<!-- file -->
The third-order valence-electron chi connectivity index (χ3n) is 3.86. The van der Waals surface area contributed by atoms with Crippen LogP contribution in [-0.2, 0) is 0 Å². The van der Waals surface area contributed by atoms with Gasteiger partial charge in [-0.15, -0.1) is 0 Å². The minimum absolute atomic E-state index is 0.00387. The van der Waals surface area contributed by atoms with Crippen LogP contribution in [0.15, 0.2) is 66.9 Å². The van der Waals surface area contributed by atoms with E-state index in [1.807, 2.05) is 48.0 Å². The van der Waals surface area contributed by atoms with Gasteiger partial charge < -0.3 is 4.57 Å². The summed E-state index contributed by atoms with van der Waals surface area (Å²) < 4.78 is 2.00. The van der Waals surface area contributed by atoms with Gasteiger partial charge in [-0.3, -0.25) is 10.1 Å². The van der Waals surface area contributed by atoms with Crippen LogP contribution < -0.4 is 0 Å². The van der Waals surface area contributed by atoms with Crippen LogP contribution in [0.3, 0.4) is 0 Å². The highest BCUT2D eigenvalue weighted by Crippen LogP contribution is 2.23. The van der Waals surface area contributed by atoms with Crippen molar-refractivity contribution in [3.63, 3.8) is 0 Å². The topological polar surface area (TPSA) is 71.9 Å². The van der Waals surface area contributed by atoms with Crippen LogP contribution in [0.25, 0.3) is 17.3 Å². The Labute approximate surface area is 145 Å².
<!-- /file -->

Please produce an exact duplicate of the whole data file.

The third-order valence-electron chi connectivity index (χ3n) is 3.86. The van der Waals surface area contributed by atoms with Crippen LogP contribution in [-0.2, 0) is 0 Å². The van der Waals surface area contributed by atoms with Gasteiger partial charge in [-0.15, -0.1) is 0 Å². The minimum absolute atomic E-state index is 0.00387. The van der Waals surface area contributed by atoms with Crippen LogP contribution in [0.15, 0.2) is 66.9 Å². The van der Waals surface area contributed by atoms with E-state index in [1.807, 2.05) is 48.0 Å². The van der Waals surface area contributed by atoms with Gasteiger partial charge < -0.3 is 4.57 Å². The summed E-state index contributed by atoms with van der Waals surface area (Å²) < 4.78 is 2.00. The van der Waals surface area contributed by atoms with Gasteiger partial charge in [-0.3, -0.25) is 10.1 Å². The van der Waals surface area contributed by atoms with Crippen LogP contribution < -0.4 is 0 Å². The van der Waals surface area contributed by atoms with Crippen LogP contribution in [0.3, 0.4) is 0 Å². The highest BCUT2D eigenvalue weighted by Crippen LogP contribution is 2.23. The van der Waals surface area contributed by atoms with Crippen molar-refractivity contribution in [3.63, 3.8) is 0 Å². The topological polar surface area (TPSA) is 71.9 Å². The van der Waals surface area contributed by atoms with Crippen LogP contribution in [0.25, 0.3) is 17.3 Å². The Labute approximate surface area is 145 Å².